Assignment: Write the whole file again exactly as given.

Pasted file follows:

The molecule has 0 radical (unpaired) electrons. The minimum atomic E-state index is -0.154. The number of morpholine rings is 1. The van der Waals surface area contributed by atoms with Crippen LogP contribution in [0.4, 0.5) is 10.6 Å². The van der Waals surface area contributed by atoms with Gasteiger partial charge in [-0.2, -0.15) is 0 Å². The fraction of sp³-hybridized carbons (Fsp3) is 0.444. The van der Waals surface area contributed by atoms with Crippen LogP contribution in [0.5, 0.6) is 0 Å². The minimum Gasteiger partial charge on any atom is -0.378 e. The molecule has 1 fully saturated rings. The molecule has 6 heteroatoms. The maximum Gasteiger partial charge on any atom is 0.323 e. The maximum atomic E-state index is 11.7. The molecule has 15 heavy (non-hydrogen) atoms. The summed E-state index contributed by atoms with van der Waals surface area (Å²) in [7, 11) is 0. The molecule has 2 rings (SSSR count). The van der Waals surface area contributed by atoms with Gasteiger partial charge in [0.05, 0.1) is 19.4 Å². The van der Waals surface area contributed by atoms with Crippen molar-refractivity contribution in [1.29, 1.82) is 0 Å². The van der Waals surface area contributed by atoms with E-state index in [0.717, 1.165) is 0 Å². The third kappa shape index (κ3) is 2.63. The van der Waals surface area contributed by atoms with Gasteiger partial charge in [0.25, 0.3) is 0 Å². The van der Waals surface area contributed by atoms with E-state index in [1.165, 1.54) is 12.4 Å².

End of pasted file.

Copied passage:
The molecule has 0 radical (unpaired) electrons. The minimum atomic E-state index is -0.154. The number of morpholine rings is 1. The van der Waals surface area contributed by atoms with Crippen LogP contribution in [0.4, 0.5) is 10.6 Å². The van der Waals surface area contributed by atoms with Gasteiger partial charge in [-0.2, -0.15) is 0 Å². The fraction of sp³-hybridized carbons (Fsp3) is 0.444. The van der Waals surface area contributed by atoms with Crippen LogP contribution in [0.5, 0.6) is 0 Å². The minimum Gasteiger partial charge on any atom is -0.378 e. The molecule has 1 fully saturated rings. The molecule has 6 heteroatoms. The maximum Gasteiger partial charge on any atom is 0.323 e. The maximum atomic E-state index is 11.7. The molecule has 15 heavy (non-hydrogen) atoms. The summed E-state index contributed by atoms with van der Waals surface area (Å²) in [7, 11) is 0. The molecule has 2 rings (SSSR count). The van der Waals surface area contributed by atoms with Gasteiger partial charge in [0.05, 0.1) is 19.4 Å². The van der Waals surface area contributed by atoms with Crippen molar-refractivity contribution in [1.29, 1.82) is 0 Å². The van der Waals surface area contributed by atoms with E-state index in [0.717, 1.165) is 0 Å². The third kappa shape index (κ3) is 2.63. The van der Waals surface area contributed by atoms with Gasteiger partial charge in [0.25, 0.3) is 0 Å². The van der Waals surface area contributed by atoms with E-state index in [1.165, 1.54) is 12.4 Å².